You will pull pork chops out of a casserole or sauerkraut to check the internal temps? Low and slow is to get smoke into the meat (which only happens for a couple hours) and break down tougher cuts like brisket, pork shoulders etc. Not all circuit champions go 200 to 225F, Miron Mixon has been known to do brisket at 325F for a shorter cook.
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Old 12-30-2012, 09:54 AM   #15
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You will pull pork chops out of a casserole or sauerkraut to check the internal temps? Low and slow is to get smoke into the meat (which only happens for a couple hours) and break down tougher cuts like brisket, pork shoulders etc. Not all circuit champions go 200 to 225F, Miron Mixon has been known to do brisket at 325F for a shorter cook.
I never said "all" circuit champions do 'low and slow'. I said "many". I agree with you that the 'low and slow' method is used to "break down tougher cuts...."
That being the case I guess using the method on better cuts would result in even more tender offerings. Thanks for your endorsement for the 'low and slow' method. We wouldn't want people to be eating rubber bands would we? LOL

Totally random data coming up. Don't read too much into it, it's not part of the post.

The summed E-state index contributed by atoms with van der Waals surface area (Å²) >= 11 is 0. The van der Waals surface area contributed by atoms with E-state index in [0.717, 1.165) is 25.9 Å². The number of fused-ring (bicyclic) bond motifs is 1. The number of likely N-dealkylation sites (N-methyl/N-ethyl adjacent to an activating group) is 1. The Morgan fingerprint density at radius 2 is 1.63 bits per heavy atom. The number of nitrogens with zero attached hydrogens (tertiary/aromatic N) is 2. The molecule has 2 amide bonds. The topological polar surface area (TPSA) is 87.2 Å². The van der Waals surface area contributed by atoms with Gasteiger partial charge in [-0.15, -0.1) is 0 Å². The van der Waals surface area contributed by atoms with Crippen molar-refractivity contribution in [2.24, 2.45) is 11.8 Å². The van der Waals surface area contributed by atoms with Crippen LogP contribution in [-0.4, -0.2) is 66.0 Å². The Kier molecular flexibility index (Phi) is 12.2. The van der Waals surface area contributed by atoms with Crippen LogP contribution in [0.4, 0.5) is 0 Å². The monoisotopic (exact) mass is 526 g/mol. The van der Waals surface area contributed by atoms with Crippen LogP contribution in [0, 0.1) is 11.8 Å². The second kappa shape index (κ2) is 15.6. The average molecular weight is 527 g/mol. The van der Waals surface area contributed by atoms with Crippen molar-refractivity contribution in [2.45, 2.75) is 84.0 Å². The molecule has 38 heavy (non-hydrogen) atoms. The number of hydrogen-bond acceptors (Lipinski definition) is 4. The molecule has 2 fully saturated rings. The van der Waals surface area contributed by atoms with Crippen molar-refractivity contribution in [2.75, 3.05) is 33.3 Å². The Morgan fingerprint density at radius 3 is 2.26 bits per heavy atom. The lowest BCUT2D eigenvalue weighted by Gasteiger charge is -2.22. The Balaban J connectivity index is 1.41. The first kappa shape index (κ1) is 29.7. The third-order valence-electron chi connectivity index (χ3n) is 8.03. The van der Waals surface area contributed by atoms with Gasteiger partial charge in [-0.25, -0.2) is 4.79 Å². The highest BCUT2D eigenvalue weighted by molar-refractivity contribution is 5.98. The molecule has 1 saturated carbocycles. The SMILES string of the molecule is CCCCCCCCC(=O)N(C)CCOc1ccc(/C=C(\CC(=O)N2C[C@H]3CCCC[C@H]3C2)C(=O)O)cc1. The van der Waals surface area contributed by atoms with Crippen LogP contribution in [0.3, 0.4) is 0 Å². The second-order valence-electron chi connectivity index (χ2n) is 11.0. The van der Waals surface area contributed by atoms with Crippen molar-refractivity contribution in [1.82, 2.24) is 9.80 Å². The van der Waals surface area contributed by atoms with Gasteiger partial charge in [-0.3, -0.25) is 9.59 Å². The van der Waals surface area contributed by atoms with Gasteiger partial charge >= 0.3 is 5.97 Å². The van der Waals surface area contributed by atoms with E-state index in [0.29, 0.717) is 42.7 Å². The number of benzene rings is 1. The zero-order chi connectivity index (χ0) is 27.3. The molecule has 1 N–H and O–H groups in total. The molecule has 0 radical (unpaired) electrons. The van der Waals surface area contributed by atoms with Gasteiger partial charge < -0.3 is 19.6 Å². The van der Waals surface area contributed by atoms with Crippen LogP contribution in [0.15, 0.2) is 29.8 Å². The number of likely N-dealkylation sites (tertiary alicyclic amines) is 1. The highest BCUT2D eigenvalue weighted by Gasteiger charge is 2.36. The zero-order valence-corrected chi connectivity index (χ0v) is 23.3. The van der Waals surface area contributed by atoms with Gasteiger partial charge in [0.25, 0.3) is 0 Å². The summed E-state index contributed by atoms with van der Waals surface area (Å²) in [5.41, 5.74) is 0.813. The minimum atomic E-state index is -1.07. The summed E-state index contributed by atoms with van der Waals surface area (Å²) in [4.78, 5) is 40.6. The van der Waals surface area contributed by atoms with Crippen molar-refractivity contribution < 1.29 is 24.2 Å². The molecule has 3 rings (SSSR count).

If these BBQ experts are only using the 'low and slow' method for a couple of hours to "get smoke into the meat" why are they then leaving the meat in the BBQ for another eight hours or whatever? Just to keep it warm?
When I cook pork chops they are 'doubles'. I never 'stew' pork chops in any sauce. I gently brown them in clarified butter then roast them 'low and slow' in the oven until the internal temp is about 140 F I then rest them and the carry over adds about 5 more degrees. When I serve them I ladle out the sauce onto a hot dinner plate and position the slices cut from the chop fanned out on top of the sauce. I also present any veg in top of the sauce beside the chop slices. That's the way I serve pork chops with a sauce.
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Old 12-30-2012, 10:14 AM   #16
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Originally Posted by puffin3 View Post
I never said "all" circuit champions do 'low and slow'. I said "many". I agree with you that the 'low and slow' method is used to "break down tougher cuts...."
That being the case I guess using the method on better cuts would result in even more tender offerings. Thanks for your endorsement for the 'low and slow' method. We wouldn't want people to be eating rubber bands would we? LOL
If these BBQ experts are only using the 'low and slow' method for a couple of hours to "get smoke into the meat" why are they then leaving the meat in the BBQ for another eight hours or whatever? Just to keep it warm?
It is a fact that the meat will only take on so much smoke and a couple hours at 225F is about it. The rest of the time, as I mentioned is to break down the stuff that makes tough cuts tough. The reason a 18 lb packer brisket takes 16 hours or so at 225F to reach an internal of 195 to 198F. You might want to bone up on your "Q" knowledge.